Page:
Amidst the serious discussion, there were bandanas, eye black, and increasingly difficult cast-off votes. This week’s edition features the familiar VT faces you know and love, plus, a couple of new additions to the show. Be sure to check it out after the jump and subscribe to our YouTube channel for more Vikings videos.

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wide left
Image courtesy of Vikings.com

“Wide Left: The Movie,” Bailey Cossairt’s documentary chronicling the Minnesota Vikings’s path from Gary Anderson’s infamous NFC Championship Game miss to present day, has just released its official trailer. You can watch it here:

The full film will be released March 30, 2017.

Earlier this month I did a fairly extensive interview with Cossairt about the film, offering an interesting glimpse into his process. One piece that stuck out was how he curated the sizable amount of footage needed for a Vikings movie with an estimated runtime of over an hour:

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wide left
Image courtesy of Vikings.com

Bailey Cossairt, a junior at St. Cloud State University, is making a documentary. If you’ve been around #VikingsTwitter in the past month, chances are you’ve heard about Wide Left: The Movie, his forthcoming film about the Minnesota Vikings and their fans’ journey from the 1998 playoffs until present day. Cossairt has been making gaming documentaries on his YouTube channel for years, racking up hundreds of thousands and, in some cases, millions of views on the most popular videos. I chatted with him over the phone earlier this week to learn more out about his first foray into the world of sports documentaries.

 

Vikings Territory: First of all, how did you get into video production? Take me through that if you don’t mind.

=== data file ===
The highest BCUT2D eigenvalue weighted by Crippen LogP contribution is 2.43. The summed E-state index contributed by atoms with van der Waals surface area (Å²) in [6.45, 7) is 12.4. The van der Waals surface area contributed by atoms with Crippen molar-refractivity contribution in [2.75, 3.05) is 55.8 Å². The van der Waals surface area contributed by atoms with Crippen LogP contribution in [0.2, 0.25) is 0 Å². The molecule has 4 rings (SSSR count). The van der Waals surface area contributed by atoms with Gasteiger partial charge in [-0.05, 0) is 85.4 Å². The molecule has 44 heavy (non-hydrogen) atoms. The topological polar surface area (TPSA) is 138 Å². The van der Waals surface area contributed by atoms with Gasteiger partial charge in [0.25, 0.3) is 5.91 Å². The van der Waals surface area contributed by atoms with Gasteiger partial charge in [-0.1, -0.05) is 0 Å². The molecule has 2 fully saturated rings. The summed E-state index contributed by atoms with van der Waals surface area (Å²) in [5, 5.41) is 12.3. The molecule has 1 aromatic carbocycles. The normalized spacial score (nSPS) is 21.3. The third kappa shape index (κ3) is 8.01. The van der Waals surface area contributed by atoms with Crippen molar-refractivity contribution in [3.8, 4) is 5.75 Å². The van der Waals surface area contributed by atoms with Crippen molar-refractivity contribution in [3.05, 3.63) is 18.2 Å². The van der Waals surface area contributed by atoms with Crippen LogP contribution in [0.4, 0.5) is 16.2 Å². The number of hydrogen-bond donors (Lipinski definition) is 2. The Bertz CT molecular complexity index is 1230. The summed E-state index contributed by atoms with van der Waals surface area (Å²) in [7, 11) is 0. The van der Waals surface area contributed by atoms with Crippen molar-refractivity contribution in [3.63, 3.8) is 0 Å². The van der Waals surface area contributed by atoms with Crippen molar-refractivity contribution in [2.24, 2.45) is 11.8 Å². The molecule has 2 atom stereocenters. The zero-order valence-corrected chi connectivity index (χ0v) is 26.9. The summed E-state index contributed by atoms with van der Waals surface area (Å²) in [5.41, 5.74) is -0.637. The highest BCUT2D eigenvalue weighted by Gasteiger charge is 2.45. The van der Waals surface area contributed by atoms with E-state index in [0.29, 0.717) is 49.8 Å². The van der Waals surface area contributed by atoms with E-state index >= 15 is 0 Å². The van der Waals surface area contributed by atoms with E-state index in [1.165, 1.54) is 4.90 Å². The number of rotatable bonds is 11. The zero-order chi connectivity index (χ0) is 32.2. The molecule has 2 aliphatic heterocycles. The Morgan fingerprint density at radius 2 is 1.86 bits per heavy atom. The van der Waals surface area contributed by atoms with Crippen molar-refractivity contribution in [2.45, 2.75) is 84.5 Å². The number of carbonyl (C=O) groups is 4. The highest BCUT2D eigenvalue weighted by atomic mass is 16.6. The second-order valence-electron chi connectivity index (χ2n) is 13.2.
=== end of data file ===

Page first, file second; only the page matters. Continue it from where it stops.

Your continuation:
Bailey Cossairt: I think it was in ninth grade. I started doing Lego stop motion movies, where you animate it picture by picture. So I started doing that kind of thing, and then I moved to doing a lot of videos with NFL 2K5—I don’t know if you’re familiar with that game.

VT: Yeah, I loved it.

BC: Yeah, so it received a lot of fan-made roster updates through the years, so I would download the newer rosters and make videos of, for example, Cam Newton in his rookie season, but we’re playing on this Playstation 2 game.

Eventually—it must have been my senior year of high school—I got really into watching documentaries, particularly ones about gaming. And I realized I was into watching eSports, and maybe I should try doing documentaries about gaming. The first one I made wasn’t really a documentary; it was only seven minutes long. But then I got into make videos that were a half hour long, 45 minutes long, and eSports were really taking off in 2014 and 2015. So I saw some real success with those. My last was in the fall of 2016, and at that point, I kind of lost interest in playing and watching Call of Duty or some other game—I just felt like I outgrew the whole thing. But throughout my entire life, I had been this huge Vikings fan, so in December I decided, you know what, I could probably make a documentary on the Vikings.